5 Hidden Dangers of a Stereotypical Startup Culture
A Note From The Editor
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Startups come in all shapes and all sizes, with personalities that are as diverse as the people who run them. However, there’s a certain type of office culture that has pervaded the public perception of startups, and it’s starting to have a major impact on how a new entrepreneur handles his or her own startup’s respective culture.
As stories of breakout successes from Silicon Valley and tech startups on TV shows and movies all seem to align with this perceived culture of lax standards and great personal freedom, more emerging entrepreneurs begin to believe that this is the only way to succeed as a young business.
Realistically, this stereotypical startup culture can be highly effective, because their hours are flexible; workers are happier and in many cases, more productive; offices are “fun,” with more people wanting to work there and clients get an intriguing first impression; and because interoffice politics are casual and open, more personal conversations can help drive the company forward.
However, this type of culture, like any other, has drawbacks to go along with its benefits. Stereotypical startup culture is not appropriate for every new business, as these five hidden dangers illustrate:
1. Hiring based on charisma
In dozens of articles about the importance of office culture, we’re told that your new hires all need to get along and that you need to hire based on personality as much as you do on skillset. This is true. Personality and “culture fit” are important considerations -- but they’re not the most important considerations.
Your hiring decisions need to be based on who is going to make your company successful. Backgrounds, skillsets and work ethics are far more important than whether someone is good at ping pong (though if they’re good at ping pong, that’s an added bonus). Hiring based on charisma alone will fundamentally weaken your team.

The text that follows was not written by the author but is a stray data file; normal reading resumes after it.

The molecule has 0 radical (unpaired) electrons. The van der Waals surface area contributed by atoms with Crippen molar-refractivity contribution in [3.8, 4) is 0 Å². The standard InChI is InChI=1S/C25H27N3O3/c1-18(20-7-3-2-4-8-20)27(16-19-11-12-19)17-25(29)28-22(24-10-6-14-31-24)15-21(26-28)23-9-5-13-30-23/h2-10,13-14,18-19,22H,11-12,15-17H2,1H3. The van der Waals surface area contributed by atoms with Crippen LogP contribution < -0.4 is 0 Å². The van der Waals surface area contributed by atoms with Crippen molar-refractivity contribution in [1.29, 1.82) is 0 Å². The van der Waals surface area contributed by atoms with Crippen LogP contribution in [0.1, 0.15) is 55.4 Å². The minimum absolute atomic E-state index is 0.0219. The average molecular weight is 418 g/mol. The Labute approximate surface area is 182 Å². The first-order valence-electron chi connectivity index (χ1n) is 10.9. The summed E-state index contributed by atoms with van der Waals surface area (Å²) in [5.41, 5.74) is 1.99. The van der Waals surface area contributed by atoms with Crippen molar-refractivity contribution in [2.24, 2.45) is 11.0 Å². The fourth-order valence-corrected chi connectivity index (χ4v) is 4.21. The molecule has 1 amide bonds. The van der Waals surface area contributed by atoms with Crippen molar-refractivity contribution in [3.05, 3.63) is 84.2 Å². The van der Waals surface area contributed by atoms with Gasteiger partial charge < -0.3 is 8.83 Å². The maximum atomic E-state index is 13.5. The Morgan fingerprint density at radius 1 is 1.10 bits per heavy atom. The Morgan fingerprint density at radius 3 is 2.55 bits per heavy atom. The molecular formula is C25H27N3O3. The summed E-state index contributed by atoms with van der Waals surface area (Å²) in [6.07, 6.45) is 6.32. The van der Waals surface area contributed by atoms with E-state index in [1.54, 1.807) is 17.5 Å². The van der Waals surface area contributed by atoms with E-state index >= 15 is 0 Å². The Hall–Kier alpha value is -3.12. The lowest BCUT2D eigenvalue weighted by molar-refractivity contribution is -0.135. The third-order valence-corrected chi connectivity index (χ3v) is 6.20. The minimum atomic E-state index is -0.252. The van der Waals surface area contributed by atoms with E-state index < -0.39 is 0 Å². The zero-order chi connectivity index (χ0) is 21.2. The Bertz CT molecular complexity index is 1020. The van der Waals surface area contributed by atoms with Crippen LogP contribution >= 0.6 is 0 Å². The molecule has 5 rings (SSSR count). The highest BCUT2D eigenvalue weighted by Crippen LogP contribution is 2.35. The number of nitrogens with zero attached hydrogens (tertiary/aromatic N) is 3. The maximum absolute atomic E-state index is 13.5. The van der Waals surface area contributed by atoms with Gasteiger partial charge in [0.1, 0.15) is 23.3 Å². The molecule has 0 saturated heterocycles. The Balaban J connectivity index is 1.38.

2. Spending too much money
“Fun” office cultures usually require toys and flexible environments, such as pool tables or large, open spaces for relaxed collaboration. Many new entrepreneurs believe that these things will help them establish a reputation and make good first impressions on new hires and new clients.
Again, this is partially true, but it should not be your priority. This type of institution can set you back thousands of dollars before you even launch a product. Instead of investing in a “fun” office, save money and only invest in what’s important for your initial launch. The fun stuff can come later.
3. Making emotional decisions
Working in a personal, conversational, laid-back atmosphere can reduce your stress and make you feel more like you’re a part of a family than you are a boss of a bunch of employees. This can be valuable in the moment, but it can also open you up to make emotional decisions. You might avoid firing an incompetent worker because he’s your pal, or avoid changing the course of your business because it might introduce too much pressure to the environment.
4. Establishing no clear hierarchy
Along similar lines, it’s easy for this type of startup culture to encourage blurred lines between workers and supervisors. As the founder and CEO, it might be your signature on people’s paychecks, but in daily operations, everyone’s voice is heard equally.
Most days, this democratic approach will keep everyone happy, but as soon as there’s a problem with no clear leader to direct the ship, everything will fall to pieces. Democracies are great in theory, but leadership is necessary for when the going gets tough and immediate, hard decisions need to be made.
5. Forgetting the bottom line
Your motivations for starting the business probably go beyond “turning a profit,” but without sufficient revenue, your business won’t be able to succeed. In this way, making a profit (or at least breaking even) is always the bottom line.
When you’re managing a fun, relaxed office culture, it’s easy to forget this. Your problems shift from incrementally increasing productivity to incrementally increasing high-fives. You lose focus on what’s really going to drive your business forward. Don’t let it happen.
Compared to the strength and timing of your idea, your available startup capital and your overall business plan, your startup’s culture is small potatoes. But if you want to succeed and keep your team happy, it deserves careful attention.
Don’t build a company culture that’s a carbon copy of one you’ve seen on TV or one you’ve read about in the news. Instead, build the culture that’s right for your business. Think carefully about what your business needs to be successful, and how you want your brand to be perceived.
Your startup is unique, so don’t do it the disservice of using it as a host for someone else’s vision of office culture.